Father Moneta of Cremona is known to have written a logic and a theological work against the Manicheans. This latter volume has been highly praised. There are those who think that the only reason why it was not published, after the invention of the press, was the extinction of the sect, whose errors and practices it exposes. His friendship with Saint Dominic is shown by the fact that the patriarch died on Moneta's bed, and clothed in his tunic. About few of the first disciples of the founder has so much been written by Dominican annalists, some of whom call him blessed. In him we have another splendid type of the athletes of the faith whom the holy man from Caleruega gathered around his standard.


1. ALBERTI, op. cit., fol. 183-184; BZOVIUS (Bzowski), op. cit., col. 261-262, 456; CASTILLO, op. cit., p. 72-74; DE FRACHET (Reichert ed.), op. cit., p. 170; MALVENDA, op. cit., p. 443; MAMACHI, op. cit., 467 and passim; MARCHESE, op. cit., VI, 146; PIO, op. cit., 86; QUETIF-ECHARD, op. cit., I, 122. These are general references; and because they occur so often, and have already occurred so frequently, the op. cit. will not be given after them in the future. The Reichert edition of de Frachet's Vitae Fratrum is the one to which we always refer. (Ed. note).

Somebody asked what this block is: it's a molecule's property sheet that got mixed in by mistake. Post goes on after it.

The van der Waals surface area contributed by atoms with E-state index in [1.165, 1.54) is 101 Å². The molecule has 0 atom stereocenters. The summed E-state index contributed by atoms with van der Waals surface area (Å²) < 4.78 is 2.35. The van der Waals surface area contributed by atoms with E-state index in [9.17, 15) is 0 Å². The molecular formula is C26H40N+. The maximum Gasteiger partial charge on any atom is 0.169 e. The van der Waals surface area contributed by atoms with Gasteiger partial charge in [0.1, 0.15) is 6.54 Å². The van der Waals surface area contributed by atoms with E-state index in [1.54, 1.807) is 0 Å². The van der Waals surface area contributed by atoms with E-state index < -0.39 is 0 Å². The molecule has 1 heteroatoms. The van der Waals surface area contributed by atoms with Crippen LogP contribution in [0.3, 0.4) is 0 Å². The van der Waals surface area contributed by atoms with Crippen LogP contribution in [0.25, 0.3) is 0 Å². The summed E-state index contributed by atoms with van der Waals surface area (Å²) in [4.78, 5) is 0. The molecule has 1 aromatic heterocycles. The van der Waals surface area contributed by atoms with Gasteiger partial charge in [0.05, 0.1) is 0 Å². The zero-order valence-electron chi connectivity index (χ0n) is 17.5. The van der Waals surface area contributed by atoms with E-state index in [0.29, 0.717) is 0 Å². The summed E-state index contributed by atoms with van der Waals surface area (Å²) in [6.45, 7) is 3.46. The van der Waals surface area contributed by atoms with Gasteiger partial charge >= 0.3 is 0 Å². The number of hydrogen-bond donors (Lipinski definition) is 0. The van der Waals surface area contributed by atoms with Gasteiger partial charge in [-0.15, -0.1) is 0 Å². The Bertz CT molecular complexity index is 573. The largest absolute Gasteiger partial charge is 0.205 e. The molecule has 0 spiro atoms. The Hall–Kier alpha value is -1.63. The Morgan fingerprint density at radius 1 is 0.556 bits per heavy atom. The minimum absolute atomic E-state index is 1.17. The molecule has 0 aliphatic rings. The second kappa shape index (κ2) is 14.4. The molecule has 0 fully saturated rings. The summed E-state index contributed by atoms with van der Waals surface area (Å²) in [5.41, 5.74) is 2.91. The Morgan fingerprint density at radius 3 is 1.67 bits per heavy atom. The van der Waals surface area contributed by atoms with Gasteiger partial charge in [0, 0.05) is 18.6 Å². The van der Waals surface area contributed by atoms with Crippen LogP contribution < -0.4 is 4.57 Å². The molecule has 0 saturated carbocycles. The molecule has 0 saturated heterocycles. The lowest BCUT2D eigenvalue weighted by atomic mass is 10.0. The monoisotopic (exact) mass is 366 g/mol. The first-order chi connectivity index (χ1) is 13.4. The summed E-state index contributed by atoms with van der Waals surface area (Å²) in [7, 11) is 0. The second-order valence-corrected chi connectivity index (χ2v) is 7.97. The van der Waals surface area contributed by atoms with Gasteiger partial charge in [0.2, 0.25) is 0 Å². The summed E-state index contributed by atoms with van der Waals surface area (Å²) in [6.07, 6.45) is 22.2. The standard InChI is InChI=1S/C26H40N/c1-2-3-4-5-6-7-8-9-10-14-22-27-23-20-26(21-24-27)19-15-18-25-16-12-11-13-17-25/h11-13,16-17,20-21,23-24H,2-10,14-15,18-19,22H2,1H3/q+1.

2. ALBERTI, fol. 184; DE FRACHET, p. 169-170; QUETIF-ECHARD, I, 123.

3. DE FRACHET, 170, and FLEURY, op. cit., XVI, 467.

4. DE FRACHET, p. 170.

5. ALBERTI, fol. 184.

6. Ibid.

7. MARCHESE, VI, 146.